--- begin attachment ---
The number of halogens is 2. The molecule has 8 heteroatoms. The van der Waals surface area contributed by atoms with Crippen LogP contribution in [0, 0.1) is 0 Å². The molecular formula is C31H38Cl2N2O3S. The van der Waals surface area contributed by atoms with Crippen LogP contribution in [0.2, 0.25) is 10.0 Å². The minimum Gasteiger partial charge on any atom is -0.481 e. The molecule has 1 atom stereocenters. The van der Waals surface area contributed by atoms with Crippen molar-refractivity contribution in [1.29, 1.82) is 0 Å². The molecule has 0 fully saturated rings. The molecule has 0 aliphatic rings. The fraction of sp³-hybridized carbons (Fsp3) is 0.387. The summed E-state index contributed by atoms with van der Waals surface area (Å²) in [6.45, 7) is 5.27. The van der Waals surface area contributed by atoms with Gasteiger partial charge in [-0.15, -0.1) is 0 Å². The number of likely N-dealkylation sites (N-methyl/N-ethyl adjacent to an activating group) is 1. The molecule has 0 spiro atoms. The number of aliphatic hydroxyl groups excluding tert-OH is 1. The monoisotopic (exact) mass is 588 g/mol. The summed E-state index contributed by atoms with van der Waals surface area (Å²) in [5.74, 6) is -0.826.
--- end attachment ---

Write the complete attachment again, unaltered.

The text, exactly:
The number of halogens is 2. The molecule has 8 heteroatoms. The van der Waals surface area contributed by atoms with Crippen LogP contribution in [0, 0.1) is 0 Å². The molecular formula is C31H38Cl2N2O3S. The van der Waals surface area contributed by atoms with Crippen LogP contribution in [0.2, 0.25) is 10.0 Å². The minimum Gasteiger partial charge on any atom is -0.481 e. The molecule has 1 atom stereocenters. The van der Waals surface area contributed by atoms with Crippen molar-refractivity contribution in [1.29, 1.82) is 0 Å². The molecule has 0 fully saturated rings. The molecule has 0 aliphatic rings. The fraction of sp³-hybridized carbons (Fsp3) is 0.387. The summed E-state index contributed by atoms with van der Waals surface area (Å²) in [6.45, 7) is 5.27. The van der Waals surface area contributed by atoms with Gasteiger partial charge in [-0.15, -0.1) is 0 Å². The number of likely N-dealkylation sites (N-methyl/N-ethyl adjacent to an activating group) is 1. The molecule has 0 spiro atoms. The number of aliphatic hydroxyl groups excluding tert-OH is 1. The monoisotopic (exact) mass is 588 g/mol. The summed E-state index contributed by atoms with van der Waals surface area (Å²) in [5.74, 6) is -0.826.